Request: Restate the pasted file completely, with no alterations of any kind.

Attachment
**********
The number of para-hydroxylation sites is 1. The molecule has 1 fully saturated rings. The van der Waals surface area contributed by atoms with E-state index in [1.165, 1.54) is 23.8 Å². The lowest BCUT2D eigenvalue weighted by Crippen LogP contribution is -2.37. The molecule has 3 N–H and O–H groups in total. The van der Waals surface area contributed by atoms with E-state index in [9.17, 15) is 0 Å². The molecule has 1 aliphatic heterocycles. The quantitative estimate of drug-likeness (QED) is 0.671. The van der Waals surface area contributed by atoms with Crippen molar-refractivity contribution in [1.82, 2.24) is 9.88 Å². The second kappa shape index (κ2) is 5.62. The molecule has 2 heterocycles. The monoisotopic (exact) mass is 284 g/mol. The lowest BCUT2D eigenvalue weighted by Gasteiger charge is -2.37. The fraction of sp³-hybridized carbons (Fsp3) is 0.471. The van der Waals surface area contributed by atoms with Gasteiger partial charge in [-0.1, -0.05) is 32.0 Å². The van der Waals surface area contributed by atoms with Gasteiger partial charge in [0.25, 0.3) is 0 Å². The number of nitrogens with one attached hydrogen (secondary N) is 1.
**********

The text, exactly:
The number of para-hydroxylation sites is 1. The molecule has 1 fully saturated rings. The van der Waals surface area contributed by atoms with E-state index in [1.165, 1.54) is 23.8 Å². The lowest BCUT2D eigenvalue weighted by Crippen LogP contribution is -2.37. The molecule has 3 N–H and O–H groups in total. The van der Waals surface area contributed by atoms with E-state index in [9.17, 15) is 0 Å². The molecule has 1 aliphatic heterocycles. The quantitative estimate of drug-likeness (QED) is 0.671. The van der Waals surface area contributed by atoms with Crippen molar-refractivity contribution in [1.82, 2.24) is 9.88 Å². The second kappa shape index (κ2) is 5.62. The molecule has 2 heterocycles. The monoisotopic (exact) mass is 284 g/mol. The lowest BCUT2D eigenvalue weighted by Gasteiger charge is -2.37. The fraction of sp³-hybridized carbons (Fsp3) is 0.471. The van der Waals surface area contributed by atoms with Gasteiger partial charge in [-0.1, -0.05) is 32.0 Å². The van der Waals surface area contributed by atoms with Gasteiger partial charge in [0.25, 0.3) is 0 Å². The number of nitrogens with one attached hydrogen (secondary N) is 1.